Since Aliprantis et al. studied the catalytic intermediates in the Suzuki reaction by ESI-MS in 1994 [10], ESI-MS has been widely used in studies of the intermediates and mechanisms of metal-catalyzed reactions. We systematically studied the Ru-olefin metathesis catalysts [11,12], the Ru-catalyzed olefin metathesis reactions [13,14] and the CH3CN-assisted decomposition reaction of the 1st Grubbs catalyst [15]. These work made those proposed mechanisms be proved to some extent and will help to optimize and develop the reaction conditions and application scope of catalysts. Other than mechanisms of metalcatalyzed reactions, ESI-MS is also applied in studies on the mechanism of organocatalysis reactions [16,17] and free radical reactions [18-20]. We have studied the interaction of radical traps (Tempo and Dmpo) and radicals produced in the electrophilic fluorination of olefins and Selectfluor by ESI-MS, which provides evidence for presence of a single-electron transfer mechanism in electrophilic fluorination [21,22]. The limitation of ESI-MS method is that the species have to be charged. However, possible omission of important neutral reaction intermediates can be circumvented by the introduction of an easily ionizable group to a remote position of the catalyst or the substrate [23]. Furthermore, combined with microreactor, on-line ESI-MS have proven to be particularly effective in the investigation of systems involving relatively unstable products, which would not survive the normal handling, quenching, and storage practices typical of off-line strategies [5,24]. Thus, ESI-MS will applied in understanding the mechanisms of more organic reactions in the future.
The reaction mechanisms sometimes can be better revealed in the subtle details in the gas phase for which are always complicated by hydrogen bond and solvation effect in the condensed phase [25]. However, gas phase reactions are difficult to study in the normal experiment conditions. The modern mass spectrometer, as a complete chemical laboratory, provides an ideal tool [26]. Name reactions are foundation for organic chemistry and similar reactions could also occur in gas phase. Till now, two name reactions “McLafferty rearrangement” [27] and “Eberlin reaction” [28] occurred in mass spectrometry. Several interesting gas phase reactions have also been investigated by our group: like the Smiles and related rearrangements of aromatic systems [29-31], sulfonyl-sulfinate rearrangement [32,33], retro-Michael type fragmentation reactions [34], Clasien rearrangement reaction [35] and Favorskii rearrangement [36]. We also used tandem mass spectrometry to predict chemical transformations of 2-pyrimidinyloxy-N-arylbenzyl amine derivatives in solution based on study of intrinsic properties of reactions in gas phase before [37]. “Gas phase firstly and then condensed phase”, this idea puts insight into quick discovery of complexes’ potential reactive centers.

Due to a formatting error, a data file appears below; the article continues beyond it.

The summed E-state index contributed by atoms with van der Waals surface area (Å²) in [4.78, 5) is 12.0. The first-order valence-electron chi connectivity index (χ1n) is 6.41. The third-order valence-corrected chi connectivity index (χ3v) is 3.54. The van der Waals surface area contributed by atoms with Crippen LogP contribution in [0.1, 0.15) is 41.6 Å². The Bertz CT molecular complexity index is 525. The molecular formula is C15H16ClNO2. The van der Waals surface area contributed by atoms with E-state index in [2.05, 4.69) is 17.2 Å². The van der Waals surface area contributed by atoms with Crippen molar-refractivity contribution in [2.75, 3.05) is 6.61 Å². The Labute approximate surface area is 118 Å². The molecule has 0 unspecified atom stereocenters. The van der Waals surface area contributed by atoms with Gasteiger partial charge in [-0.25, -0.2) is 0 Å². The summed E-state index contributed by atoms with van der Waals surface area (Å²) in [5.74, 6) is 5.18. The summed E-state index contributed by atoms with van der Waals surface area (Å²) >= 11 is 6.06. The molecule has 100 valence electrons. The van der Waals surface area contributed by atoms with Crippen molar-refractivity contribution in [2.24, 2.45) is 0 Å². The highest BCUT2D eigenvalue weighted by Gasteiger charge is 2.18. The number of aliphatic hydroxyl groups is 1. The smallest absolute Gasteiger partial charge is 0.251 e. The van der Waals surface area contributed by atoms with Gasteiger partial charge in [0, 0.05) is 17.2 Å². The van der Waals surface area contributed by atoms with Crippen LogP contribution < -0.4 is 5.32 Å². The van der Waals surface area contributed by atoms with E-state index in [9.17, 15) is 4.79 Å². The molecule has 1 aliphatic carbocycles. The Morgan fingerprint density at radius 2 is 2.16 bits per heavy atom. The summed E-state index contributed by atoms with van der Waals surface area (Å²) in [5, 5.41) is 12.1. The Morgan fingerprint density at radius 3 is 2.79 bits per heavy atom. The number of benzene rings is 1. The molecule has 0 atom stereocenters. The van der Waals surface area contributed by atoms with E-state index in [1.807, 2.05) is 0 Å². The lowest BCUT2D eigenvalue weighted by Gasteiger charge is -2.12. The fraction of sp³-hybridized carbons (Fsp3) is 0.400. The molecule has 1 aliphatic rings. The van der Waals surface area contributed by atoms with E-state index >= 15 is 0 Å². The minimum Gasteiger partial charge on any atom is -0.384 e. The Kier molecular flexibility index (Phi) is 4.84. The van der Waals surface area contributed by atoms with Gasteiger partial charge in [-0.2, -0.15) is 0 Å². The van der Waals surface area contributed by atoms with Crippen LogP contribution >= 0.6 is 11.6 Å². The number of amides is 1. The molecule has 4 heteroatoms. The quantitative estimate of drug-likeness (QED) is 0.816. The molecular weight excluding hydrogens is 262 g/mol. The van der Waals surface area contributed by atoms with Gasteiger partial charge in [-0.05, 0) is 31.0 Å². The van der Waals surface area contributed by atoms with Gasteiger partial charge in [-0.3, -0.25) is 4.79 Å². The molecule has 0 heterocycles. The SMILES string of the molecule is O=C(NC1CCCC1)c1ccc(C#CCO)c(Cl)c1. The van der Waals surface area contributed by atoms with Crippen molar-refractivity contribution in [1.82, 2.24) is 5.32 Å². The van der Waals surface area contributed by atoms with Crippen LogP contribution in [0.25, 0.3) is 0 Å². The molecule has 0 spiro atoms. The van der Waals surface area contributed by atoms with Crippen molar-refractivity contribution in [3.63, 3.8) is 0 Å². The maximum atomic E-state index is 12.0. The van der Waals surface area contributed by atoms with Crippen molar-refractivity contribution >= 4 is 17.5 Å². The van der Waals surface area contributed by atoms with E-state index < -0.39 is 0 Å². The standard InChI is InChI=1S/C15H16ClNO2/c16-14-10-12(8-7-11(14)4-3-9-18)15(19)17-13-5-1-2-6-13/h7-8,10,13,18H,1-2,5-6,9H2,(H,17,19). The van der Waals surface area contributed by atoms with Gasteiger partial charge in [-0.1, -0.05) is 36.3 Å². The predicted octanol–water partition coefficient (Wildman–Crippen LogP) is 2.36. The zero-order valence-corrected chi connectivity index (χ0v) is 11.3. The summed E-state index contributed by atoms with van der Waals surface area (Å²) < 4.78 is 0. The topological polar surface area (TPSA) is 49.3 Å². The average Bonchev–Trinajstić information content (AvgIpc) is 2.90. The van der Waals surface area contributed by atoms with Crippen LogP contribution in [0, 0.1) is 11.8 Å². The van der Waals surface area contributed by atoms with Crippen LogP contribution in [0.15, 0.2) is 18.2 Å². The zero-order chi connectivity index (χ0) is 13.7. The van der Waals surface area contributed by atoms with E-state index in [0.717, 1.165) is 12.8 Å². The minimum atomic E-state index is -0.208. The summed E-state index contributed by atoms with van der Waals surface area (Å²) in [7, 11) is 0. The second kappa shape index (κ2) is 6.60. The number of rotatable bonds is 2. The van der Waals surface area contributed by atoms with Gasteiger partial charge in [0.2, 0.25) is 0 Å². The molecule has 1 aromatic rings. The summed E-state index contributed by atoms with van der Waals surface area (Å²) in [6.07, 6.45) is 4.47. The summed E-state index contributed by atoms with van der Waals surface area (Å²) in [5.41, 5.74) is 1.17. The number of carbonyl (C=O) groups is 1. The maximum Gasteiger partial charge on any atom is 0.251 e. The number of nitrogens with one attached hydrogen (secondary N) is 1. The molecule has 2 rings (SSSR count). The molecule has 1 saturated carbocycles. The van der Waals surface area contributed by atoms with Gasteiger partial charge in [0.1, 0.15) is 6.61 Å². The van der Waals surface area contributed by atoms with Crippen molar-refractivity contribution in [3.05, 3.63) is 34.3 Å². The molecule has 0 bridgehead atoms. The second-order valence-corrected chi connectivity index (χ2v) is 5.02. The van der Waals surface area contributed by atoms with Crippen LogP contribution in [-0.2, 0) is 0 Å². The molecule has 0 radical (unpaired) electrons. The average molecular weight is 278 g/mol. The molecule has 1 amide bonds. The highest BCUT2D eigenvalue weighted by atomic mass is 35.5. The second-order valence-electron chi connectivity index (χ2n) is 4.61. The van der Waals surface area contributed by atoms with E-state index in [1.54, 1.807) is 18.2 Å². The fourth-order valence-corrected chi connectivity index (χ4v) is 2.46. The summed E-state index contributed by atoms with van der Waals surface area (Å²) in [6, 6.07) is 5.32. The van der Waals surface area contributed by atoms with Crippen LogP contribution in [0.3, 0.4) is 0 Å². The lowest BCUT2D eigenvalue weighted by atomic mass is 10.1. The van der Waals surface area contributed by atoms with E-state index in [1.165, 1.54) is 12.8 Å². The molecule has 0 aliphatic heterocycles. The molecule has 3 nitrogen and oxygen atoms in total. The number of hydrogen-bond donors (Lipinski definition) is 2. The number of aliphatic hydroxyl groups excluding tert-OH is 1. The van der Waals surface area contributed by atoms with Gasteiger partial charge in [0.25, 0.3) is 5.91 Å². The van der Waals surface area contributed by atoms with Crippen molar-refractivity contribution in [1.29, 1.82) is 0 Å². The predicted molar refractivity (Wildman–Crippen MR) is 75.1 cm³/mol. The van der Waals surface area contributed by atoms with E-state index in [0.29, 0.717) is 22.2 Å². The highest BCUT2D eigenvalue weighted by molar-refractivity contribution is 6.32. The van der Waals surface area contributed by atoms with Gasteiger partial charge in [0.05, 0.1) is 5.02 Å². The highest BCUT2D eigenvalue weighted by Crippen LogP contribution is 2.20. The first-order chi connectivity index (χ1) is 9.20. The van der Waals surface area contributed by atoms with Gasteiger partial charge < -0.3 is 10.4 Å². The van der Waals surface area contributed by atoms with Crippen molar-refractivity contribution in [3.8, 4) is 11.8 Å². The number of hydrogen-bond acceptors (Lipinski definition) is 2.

Learning the world via mass, mass spectrum has great advantages in understanding the mechanisms of organic reactions and the gasphase reactions [38]. Combined with contemporary new technologies, we are confident that mass spectrum will give more surprises to the organic chemists. Significant challenges still remain to be overcome in study of mechanisms in both gas phase and solution organic reactions by mass spectrometry and related technologies. The journal “Organic chemistry: Current Research” from OMICS Publishing Group would provide more opportunities to present key issues in advances in the use of mass spectrometric methods to solve the organic chemistry problems.